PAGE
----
By REID TUCKER
The City Council unanimously rejected the Florida Department of Transportation’s demand to be reimbursed more than $500,000 for property transferred to the state for the reconstruction of U.S. 331.
The city obtained the parcel in question from property owner Diane Pickett and in turn deeded it to FDOT, which needs the property to complete the project to four-lane the major highway. FDOT compensated the city the appraised value of $586,650 for the property and is now asking for the same amount to be refunded as the Department’s legal counsel now claims the transfer by which the city obtained the property was invalid. FDOT claimed in a June 18 letter addressed to the City Attorney Clayton Adkinson, that, based on its review, the deed was not in compliance with the provisions of Sec. 689.01 of Florida Statutes.
Though the FDOT letter did not elaborate on how exactly the deed’s transfer was ineffective, Adkinson said the city relied on the validity of the deed when it obtained the property from Pickett. Adkinson went on to say in his written reply to FDOT that city staff and the Council are of the opinion that it was Pickett’s intent to donate the property to the city and he enclosed documents to that effect in his reply. Adkinson also expressed his incredulity that FDOT would take issue with the transfer’s execution now, after it accepted the deed four or so years ago.
Adkinson advised the Council at its regularly scheduled July 8 meeting to reject the demand for the city to reimburse DOT for the transfer, saying that “the best remedy” may be for the validity of the deed to be decided in court.
Having dealt with that matter, the Council moved to tackle an agenda packed with discussion items, though none occupied as much time between the open forum held prior to the regular meeting and the meeting itself, as renewed talks about what to be done regarding the city’s growing problem with Canada geese. Multitudes of the migratory waterfowl have set up more or less full-time summer residence along the shores of Juniper Lake and Lake Stanley, becoming quite the nuisance in the process. The birds’ water-borne droppings are a main concern as bacteria creates the potential for the lakes to become unsafe for swimmers, while droppings on land have at times filled the lakeshores.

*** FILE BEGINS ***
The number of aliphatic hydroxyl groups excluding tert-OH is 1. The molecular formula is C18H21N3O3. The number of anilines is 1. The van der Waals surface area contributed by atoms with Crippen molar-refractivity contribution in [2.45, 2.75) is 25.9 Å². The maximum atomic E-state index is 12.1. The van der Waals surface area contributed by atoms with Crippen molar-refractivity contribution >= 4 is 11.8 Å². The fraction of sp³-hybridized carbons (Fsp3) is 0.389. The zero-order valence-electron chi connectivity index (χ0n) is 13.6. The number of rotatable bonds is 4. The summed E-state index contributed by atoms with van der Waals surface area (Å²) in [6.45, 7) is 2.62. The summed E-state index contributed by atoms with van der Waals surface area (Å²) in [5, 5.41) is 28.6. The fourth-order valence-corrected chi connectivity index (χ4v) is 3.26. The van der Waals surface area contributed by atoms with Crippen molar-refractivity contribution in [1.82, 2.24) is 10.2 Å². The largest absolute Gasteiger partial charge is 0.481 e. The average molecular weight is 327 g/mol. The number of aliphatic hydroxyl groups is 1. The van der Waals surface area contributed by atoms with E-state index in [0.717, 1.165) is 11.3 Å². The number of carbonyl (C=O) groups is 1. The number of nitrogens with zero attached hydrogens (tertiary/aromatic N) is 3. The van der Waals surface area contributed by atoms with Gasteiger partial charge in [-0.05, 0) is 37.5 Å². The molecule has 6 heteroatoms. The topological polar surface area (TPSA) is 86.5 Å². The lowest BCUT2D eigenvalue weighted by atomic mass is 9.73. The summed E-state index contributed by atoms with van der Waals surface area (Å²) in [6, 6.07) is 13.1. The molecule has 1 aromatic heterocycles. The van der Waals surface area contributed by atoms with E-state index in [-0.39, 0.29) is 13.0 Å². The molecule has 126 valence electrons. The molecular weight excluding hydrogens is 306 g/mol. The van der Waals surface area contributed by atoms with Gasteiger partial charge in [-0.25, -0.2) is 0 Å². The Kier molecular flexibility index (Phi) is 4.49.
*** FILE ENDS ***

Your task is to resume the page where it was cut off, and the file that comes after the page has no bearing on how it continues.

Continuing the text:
Assistant City Manager Bill Holloway’s report to the Council conveyed his recommendation for the city to mail out letters to homeowners notifying them of the appropriate permits needed to purchase and apply chemical means of controlling the geese as the individual homeowner sees fit. Both lethal and non-lethal products are available on the market, but the option of relocating the geese discussed at last month’s meeting was dismissed due to the likelihood of the birds simply returning to their now-habitual summer homes on the local lakes. Also, killing the birds is looked on unfavorably by some homeowners who like having the birds on their property, thus the Council’s unanimous decision was to advise the affected property owners of their options.
Finally, the last major item before the Council was approval of a promissory note to FDOT for the relocation of utilities necessitated by the ongoing U.S. 331 widening project. The new note, in which the city promises to pay FDOT a sum of $625,925 in 15 installments, replaces the note entered into in April. The bid cost for the relocation work came in substantially less than the $1.13 million originally projected by FDOT, necessitating the new payment arrangement.